Biometry and Statistics Doctor of Philosophy Degree Program
In addition to the general University requirements for admission to graduate study, applicants to the graduate programs in Biometry and Statistics are expected to:
- Have a bachelor's degree with a major in mathematics, statistics, computer science, the biological, physical or social sciences. Linear Algebra, multivariate calculus and computer programming are required for the successful completion of the program. Highly qualified students who are deficient in these prerequisites may make up such deficiencies;
- Provide three letters of recommendation from academic advisors or other faculty members familiar with the applicant;* and
- Submit official scores of the Graduate Record Examination or Medical College Aptitude Test.
* For candidates whose academic record predates the application by five years or more, letters of recommendation may be submitted by supervisors.
The Ph.D. Program of study and research normally takes at least four academic years of full-time study and research beyond the baccalaureate. The general program requirements call for a minimum of two years of full- time graduate study (60 credits), or the equivalent, and at least one additional year devoted to the research and writing of an acceptable dissertation. Students must also adhere to the University's requirements as described earlier in this publication.
During the first two years of study the student obtains a general education in statistical theory and methodology. The student develops a program of coursework under the guidance of a faculty advisor and, upon successful completion of the course work, usually receives a Master's Degree at the end of the second year. A Master's Degree is not a prerequisite, but the requirements for one of the Master's Degree Programs described above must be completed by the end of the second year.
Two PRELIMINARY EXAMINATIONS are required and the student normally takes these by the end of the second year of study. One is in the area of mathematical statistics and probability and the other in the area of statistical methodology and applied statistics. The courses required for the preliminary examinations are offered each year and they can be satisfactorily completed in two years. Students entering doctoral program are encouraged to take some work (3-9 credit hours) in mathematics and at least six graduate credit hours in departments other than Biometry and Statistics.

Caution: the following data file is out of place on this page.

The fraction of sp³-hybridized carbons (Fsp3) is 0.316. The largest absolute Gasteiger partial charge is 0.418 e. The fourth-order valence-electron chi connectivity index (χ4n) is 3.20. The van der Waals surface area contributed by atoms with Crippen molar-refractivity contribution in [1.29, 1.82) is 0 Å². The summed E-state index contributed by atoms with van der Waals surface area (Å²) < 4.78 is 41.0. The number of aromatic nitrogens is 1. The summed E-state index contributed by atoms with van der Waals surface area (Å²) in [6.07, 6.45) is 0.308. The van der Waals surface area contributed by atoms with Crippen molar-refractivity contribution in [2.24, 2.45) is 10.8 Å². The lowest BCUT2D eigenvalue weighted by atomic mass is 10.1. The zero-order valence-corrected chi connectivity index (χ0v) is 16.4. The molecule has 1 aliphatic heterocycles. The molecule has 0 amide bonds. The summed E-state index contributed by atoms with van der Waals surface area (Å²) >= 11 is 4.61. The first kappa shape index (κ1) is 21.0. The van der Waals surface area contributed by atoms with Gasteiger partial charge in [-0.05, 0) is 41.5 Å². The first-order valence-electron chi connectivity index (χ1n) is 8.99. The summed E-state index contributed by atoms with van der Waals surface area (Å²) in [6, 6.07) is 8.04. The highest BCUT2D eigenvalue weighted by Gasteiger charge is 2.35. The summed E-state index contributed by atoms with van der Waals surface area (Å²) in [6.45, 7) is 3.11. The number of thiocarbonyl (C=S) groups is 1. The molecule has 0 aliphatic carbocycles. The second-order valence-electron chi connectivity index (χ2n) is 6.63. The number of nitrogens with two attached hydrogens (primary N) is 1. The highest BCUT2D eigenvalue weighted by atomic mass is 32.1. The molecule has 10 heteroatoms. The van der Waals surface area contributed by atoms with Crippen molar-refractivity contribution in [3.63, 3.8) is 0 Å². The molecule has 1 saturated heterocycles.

After successfully passing the preliminary examinations, the student begins the process of specialization under the guidance of a faculty advisor. Readiness to begin the dissertation is marked by completion of the QUALIFYING EXAMINATION, which should take place within 18 months after passing the preliminary examinations. Upon completion of the qualifying examination, the student advances to candidacy and begins work on the dissertation.
The research tool requirement for the doctoral degree is met by satisfactorily demonstrating computer literacy; competency is evaluated by the faculty.
Full Time Study in Residence
Students are not required to study full time.
Admission to Candidacy
A student is admitted to candidacy for the degree of Doctor of Philosophy upon the following:
- Satisfactory record in course and research study (minimum GPA of 3.0);
- Completion of the University's residence requirement;
- Satisfactory completion of research tool requirement;
- Satisfactory completion of the preliminary and qualifying examinations; and
- Approval by the student's committee of a proposed dissertation topic.
The dissertation is based on independent research by the candidate and should constitute a significant original contribution to the area of biometry and statistics. The dissertation committee consists of at least three members, all of whom must hold the rank of assistant professor or above. One of the committee members must be from outside the Department of Biometry and Statistics. Outside readers may be included at the discretion of the committee. The dissertation must be approved by and successfully defended before the dissertation committee; the defense is open to the University community.